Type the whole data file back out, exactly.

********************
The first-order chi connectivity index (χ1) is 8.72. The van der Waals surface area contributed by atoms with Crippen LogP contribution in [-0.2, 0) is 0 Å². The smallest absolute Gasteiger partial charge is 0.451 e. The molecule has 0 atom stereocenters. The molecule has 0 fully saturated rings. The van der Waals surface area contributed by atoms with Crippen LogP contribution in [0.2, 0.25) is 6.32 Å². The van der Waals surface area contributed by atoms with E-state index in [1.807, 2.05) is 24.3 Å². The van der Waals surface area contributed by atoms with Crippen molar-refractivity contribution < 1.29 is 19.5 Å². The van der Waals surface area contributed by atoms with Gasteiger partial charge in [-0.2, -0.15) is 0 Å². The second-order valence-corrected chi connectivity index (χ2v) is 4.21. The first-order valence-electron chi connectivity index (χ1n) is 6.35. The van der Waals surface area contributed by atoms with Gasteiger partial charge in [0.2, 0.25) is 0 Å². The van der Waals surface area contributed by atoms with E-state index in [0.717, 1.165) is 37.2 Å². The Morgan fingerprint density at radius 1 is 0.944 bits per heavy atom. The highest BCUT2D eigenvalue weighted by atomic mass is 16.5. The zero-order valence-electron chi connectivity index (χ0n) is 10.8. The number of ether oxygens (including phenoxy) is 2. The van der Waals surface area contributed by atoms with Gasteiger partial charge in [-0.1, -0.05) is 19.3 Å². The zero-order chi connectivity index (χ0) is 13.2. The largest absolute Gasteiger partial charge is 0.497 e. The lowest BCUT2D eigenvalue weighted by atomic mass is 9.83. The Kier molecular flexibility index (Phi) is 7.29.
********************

The first-order chi connectivity index (χ1) is 8.72. The van der Waals surface area contributed by atoms with Crippen LogP contribution in [-0.2, 0) is 0 Å². The smallest absolute Gasteiger partial charge is 0.451 e. The molecule has 0 atom stereocenters. The molecule has 0 fully saturated rings. The van der Waals surface area contributed by atoms with Crippen LogP contribution in [0.2, 0.25) is 6.32 Å². The van der Waals surface area contributed by atoms with E-state index in [1.807, 2.05) is 24.3 Å². The van der Waals surface area contributed by atoms with Crippen molar-refractivity contribution < 1.29 is 19.5 Å². The van der Waals surface area contributed by atoms with Gasteiger partial charge in [-0.2, -0.15) is 0 Å². The second-order valence-corrected chi connectivity index (χ2v) is 4.21. The first-order valence-electron chi connectivity index (χ1n) is 6.35. The van der Waals surface area contributed by atoms with Gasteiger partial charge in [0.2, 0.25) is 0 Å². The van der Waals surface area contributed by atoms with E-state index in [0.717, 1.165) is 37.2 Å². The Morgan fingerprint density at radius 1 is 0.944 bits per heavy atom. The highest BCUT2D eigenvalue weighted by atomic mass is 16.5. The zero-order valence-electron chi connectivity index (χ0n) is 10.8. The number of ether oxygens (including phenoxy) is 2. The van der Waals surface area contributed by atoms with Gasteiger partial charge in [-0.1, -0.05) is 19.3 Å². The zero-order chi connectivity index (χ0) is 13.2. The largest absolute Gasteiger partial charge is 0.497 e. The lowest BCUT2D eigenvalue weighted by atomic mass is 9.83. The Kier molecular flexibility index (Phi) is 7.29.